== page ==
Linked by David Adams on Tue 28th Jun 2011 15:35 UTC, submitted by HAL2001
Privacy, Security, Encryption In an unexpected move for a security company, SecurEnvoy today said that cyber break-ins and advanced malware incidents, such as the recent DDoS attack by LulzSec, should actually be welcomed and their initiators applauded. The company's CTO Andy Kemshall said: "I firmly believe that the media attention LulzSec’s DDoS attack has recently received is deserving. It’s thanks to these guys, who’re exposing the blase attitudes of government and businesses without any personal financial gain, that will make a difference in the long term to the security being put in place to protect our own personal data!"
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Alfman
Member since:
2011-01-28

jabbotts,

"I'd suggest that DDoS vulnerability is indeed a security issue. Security is not just concerned with protecting the information in that one box. It is also concerned with protecting the system resources for legitimate use. A denial of service removes resources from legitimate users."

This is all true, however you've overlooked a crucial element: in a well designed large scale DDoS attack, the victim doesn't know the attackers from legitimate customers.


"If your network gets flooded out by packets, you have a security mechanism failing to filter packets properly."

Two problems:
1. A filter is useless when the attacker's botnet has more bandwidth than you. Even an OC3 (which was considered large enough for my whole university) is easily saturated by a few hundred broadband users.

2. What kind of filter do you use? If you detect excessive bandwidth on an IP you can block it, but it may or may not be legitimate. Consider a bunch of mobile users being a proxy/nat router, you're filter could inadvertently block all of them.

"If your software gets crashed into a denial of service condition, you have an exploitable vulnerability in the code that needs to be addressed."

Well granted, the software should never crash. In the worse case, a busy server should start returning something like error 500 in http-speak.


"If your website takes down your webserver due to resource exhaustion through a designed website function, you have site code that needs to be addressed."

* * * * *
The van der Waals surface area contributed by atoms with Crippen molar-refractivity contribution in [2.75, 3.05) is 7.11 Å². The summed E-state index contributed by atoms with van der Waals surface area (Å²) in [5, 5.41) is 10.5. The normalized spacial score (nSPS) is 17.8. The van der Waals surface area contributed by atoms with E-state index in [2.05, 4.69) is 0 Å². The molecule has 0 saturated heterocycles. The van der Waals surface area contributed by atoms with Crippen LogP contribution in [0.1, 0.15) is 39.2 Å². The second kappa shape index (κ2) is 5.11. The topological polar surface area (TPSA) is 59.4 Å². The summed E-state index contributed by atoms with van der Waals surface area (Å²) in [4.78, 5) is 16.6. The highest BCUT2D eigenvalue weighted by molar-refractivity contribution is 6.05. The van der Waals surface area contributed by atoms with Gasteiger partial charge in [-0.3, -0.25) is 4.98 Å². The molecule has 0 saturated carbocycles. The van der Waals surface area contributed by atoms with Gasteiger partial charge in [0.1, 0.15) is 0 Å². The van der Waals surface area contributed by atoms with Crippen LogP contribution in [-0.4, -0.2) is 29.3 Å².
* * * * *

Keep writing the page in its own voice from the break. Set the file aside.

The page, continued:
You're totally oversimplifying the issue to imply that code is at fault. Assuming you actually have enough bandwidth in the first place (which isn't likely for most small/medium businesses), then there are other local bottlenecks which will require infrastructure upgrades to eliminate. Databases quickly become saturated. Even ordinary web servers can start thrashing if the attackers deliberately request pieces of material which are unlikely to be cached. This causes random disks seeks well in excess of normal load. A typical disk seek is 5ms, if the attacker successfully requests an uncached file each time, then both normal users and attackers will reach a limit of 200 requests/sec.


"The information systems are a business resource that need to be protected in addition to the information those systems house. Denial of service demonstrates an exploitable flaw in the security of those systems."

Hopefully I've gotten my point across that being vulnerable to DDoS doesn't imply a security vulnerability. As Soulbender stated already "Availability != security."

I'd gladly discuss any usable ideas you have, but DDoS isn't as easy to solve as you make it out.

Reply Parent Score: 2

jabbotts Member since:
2007-09-06

If you get blown off the network by a flood you technology can not at all deal with then fair enough. The issue is not mitigting the risk of denial of service and getting blown off by deciding to ignore it outright; "DDoS isn't our responsability and even if it was, we'll just get hit with volumes that our physical network medium can't even handle."

"Availability != Security" is what I really keep tripping over. Encase I'm reading it wrong:

I would agree that avaiability does not mean one is secure. I would not agree that availability is not a security concern.

If your systems are getting hammered by malicious intent, maybe you need an IPS on the line to defend your systems.

If your webform is chewing up your server resources, maybe you need some throttling in place.

If the denial of service is caused as a misdirection or cover for a breakin that is most definately a security issue.

If we refer to IBM's ten principles of secure software design which are equally applicable as ten strong principles on which to base your greater system security, Denial of Service seems to apply to: